LEGENDS OF KANSAS

 

History, Tales, and Destinations in the Land of Ahs

 
Walker, Kansas - Immigrants to Airbase
Bookmark and Share
 

 

This small town got its start in 1872 by settlers from Ohio. Situated on the Union Pacific Railroad near Walkers Creek. The area was primarily settled by English and German-Russian immigrants. A post office opened in August, 1873, but closed just a few years later in September, 1876. Then a number of  Volga-Germans from Russia and and more Germans from Kentucky and Ohio, known as the "Plattdeutschen," came to the area in 1876-1878. With this new influx of people, the post office reopened in 1878.

 

The first school building was constructed in 1893, which would also later serve as a church. The first Catholic Mass was read in this building on Christmas, 1903 and soon residents began to build the St. Ann's Catholic Church in the spring of 1904.

 

By 1910, the small town boasted a grain elevator, several retail stores, and a population of about 65. The building of a parochial school began in the fall of 1924 and was dedicated the following August, with the Sisters of St. Agnes in charge of the school. The building today continues to stand, now utilized as a community center.

 

 

 

Walker, Kansas Air Base, 1942

Walker Airbase, 1942, photo from Keith Goetz, courtesy, Abandoned &

 Little-Known Airfields of Central Kansas

 

The town thrived until the Great Depression when many of its businesses closed. Those that remained were primarily involved in agriculture until 1942, when the Walker Army Airfield was built during World War II just 2.5 miles northwest of the town. Also known as the Victoria-Pratt Airfield or Walker-Hays Airfield, it was constructed by the United States Army Air Corps. Construction of the airfield included three concrete runways, the cantonment, originally designed for about 1,000 men but later expanded; a dispensary, a mess hall and a hangar. Later, four more hangers were also built.

 

The base began operations as a satellite field of Smoky Hill Army Air Field located in Salina but in February, 1943, the Second Air Force organized the 6th Heavy Bombardment Processing Headquarters there and a few months later, began training B-29 crews for combat duty.  The base continued to expand in both mission and size and by August, 1944, nearly 6,000 personnel were stationed at the field. New structures included storage tanks, warehouses, laboratories, a machine shop, hospital, garage, paint shop, and various other structures.

 

With the victory over Japan in August, 1945, the mission changed and diminished, with only the Salina base continuing combat crew training. Consequently, Walker was reassigned to the Air Technical Service Command in September, 1945 and on January 31, 1946, the base was made inactive. The War Department placed the installation in a surplus category in the middle of 1946 and in December, it was transferred to the District Engineers. Later, portions were leased and finally sold to a private citizen in 1959. Today, its buildings are mostly in ruins but its runways are still used for agricultural purposes.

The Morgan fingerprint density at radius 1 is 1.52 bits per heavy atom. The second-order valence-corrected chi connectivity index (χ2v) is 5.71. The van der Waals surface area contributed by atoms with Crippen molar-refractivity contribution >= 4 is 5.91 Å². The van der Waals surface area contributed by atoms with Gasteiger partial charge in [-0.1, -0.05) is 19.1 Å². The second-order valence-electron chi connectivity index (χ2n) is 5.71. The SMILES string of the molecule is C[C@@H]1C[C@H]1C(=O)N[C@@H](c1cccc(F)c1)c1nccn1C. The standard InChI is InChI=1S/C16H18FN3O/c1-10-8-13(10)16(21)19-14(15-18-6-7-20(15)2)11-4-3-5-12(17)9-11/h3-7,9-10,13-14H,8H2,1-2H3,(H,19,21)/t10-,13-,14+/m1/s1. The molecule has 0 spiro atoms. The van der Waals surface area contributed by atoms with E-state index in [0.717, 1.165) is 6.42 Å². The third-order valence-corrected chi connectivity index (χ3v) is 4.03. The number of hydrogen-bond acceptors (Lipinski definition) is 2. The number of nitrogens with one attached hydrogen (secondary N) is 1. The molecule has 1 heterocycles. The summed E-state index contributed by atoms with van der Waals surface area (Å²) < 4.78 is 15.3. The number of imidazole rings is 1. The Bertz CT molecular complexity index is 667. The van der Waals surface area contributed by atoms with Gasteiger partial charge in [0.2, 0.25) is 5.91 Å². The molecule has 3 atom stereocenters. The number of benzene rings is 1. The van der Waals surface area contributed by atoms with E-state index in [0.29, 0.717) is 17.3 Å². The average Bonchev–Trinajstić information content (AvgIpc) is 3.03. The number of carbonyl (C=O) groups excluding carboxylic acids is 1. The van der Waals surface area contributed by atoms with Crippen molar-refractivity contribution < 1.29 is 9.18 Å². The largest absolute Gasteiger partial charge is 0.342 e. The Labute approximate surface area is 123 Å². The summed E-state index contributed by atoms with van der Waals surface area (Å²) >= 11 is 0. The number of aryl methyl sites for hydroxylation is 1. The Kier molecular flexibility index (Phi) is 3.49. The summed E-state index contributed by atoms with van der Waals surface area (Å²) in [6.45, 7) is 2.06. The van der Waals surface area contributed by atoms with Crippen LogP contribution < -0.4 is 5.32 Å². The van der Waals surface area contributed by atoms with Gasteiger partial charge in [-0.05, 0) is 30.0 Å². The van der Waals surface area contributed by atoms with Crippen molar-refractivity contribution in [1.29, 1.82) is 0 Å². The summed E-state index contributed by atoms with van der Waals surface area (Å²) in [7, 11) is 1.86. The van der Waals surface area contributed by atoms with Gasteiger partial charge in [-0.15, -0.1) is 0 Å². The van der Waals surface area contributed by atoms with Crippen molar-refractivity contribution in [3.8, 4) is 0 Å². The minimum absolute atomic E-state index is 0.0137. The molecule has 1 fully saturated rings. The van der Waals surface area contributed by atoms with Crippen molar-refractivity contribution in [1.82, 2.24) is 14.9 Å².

Walker's historic German-Russian St. Ann's Catholic Church still serves parishioners today, and the small town still has an open post office. Walker is located about four miles northwest of Victoria, Kansas on U.S. Highway 40.

 

 

 

Compiled by Kathy Weiser/Legends of Kansas, updated March, 2017.

 

 

 

Walker Airbase Ruins.

St. Ann's Catholic Church in Walker, Kansas

St. Ann's Catholic Church in Walker, Kansas,  March, 2009, Kathy Weiser.

Image available for photo prints & editorial downloads HERE.

 

From Legends' General Store 

Frontier Slang, Lingo & Phrases - Autographed

Frontier Slang, Lingo & Phrases - By Kathy Weiser-Alexander, Owner/Editor of Legends of America - Autographed From the wild and woolly mining camps, to the rampages of the Civil War, to the many cowboys riding on the range, those frontier folks often used terms and phrases that are no longer used in everyday language today. Yet other words and sayings were often specific to certain regions and never used across the states. These terms, as in the past, are still sometimes heard in specific areas, but are “foreign” to the rest of us. From the pages of period newspapers, books, and century old dictionaries comes the slang, lingo, and phrases of the American Frontier. Even if you're not looking for a definition, you'll get a peek into the charm and character of a historic era. In addition to the hundreds of words and phrases, readers will also enjoy more than 150 vintage images.

Signed by the Author. 6x9", paperback -- 132 pages. Published by Legends of America, 1st edition, October, 2015.

 

Made in the USA.  $9.95!  See HERE!   Buy Product

 
  About Us      Contact Us       Article/Photo Use      Guestbook      Legends Of America      Links      Photo Blog      Site Map     Writing Credits  

Copyright © 2009-Present, www.Legends of Kansas.com is a web property of Legends Of America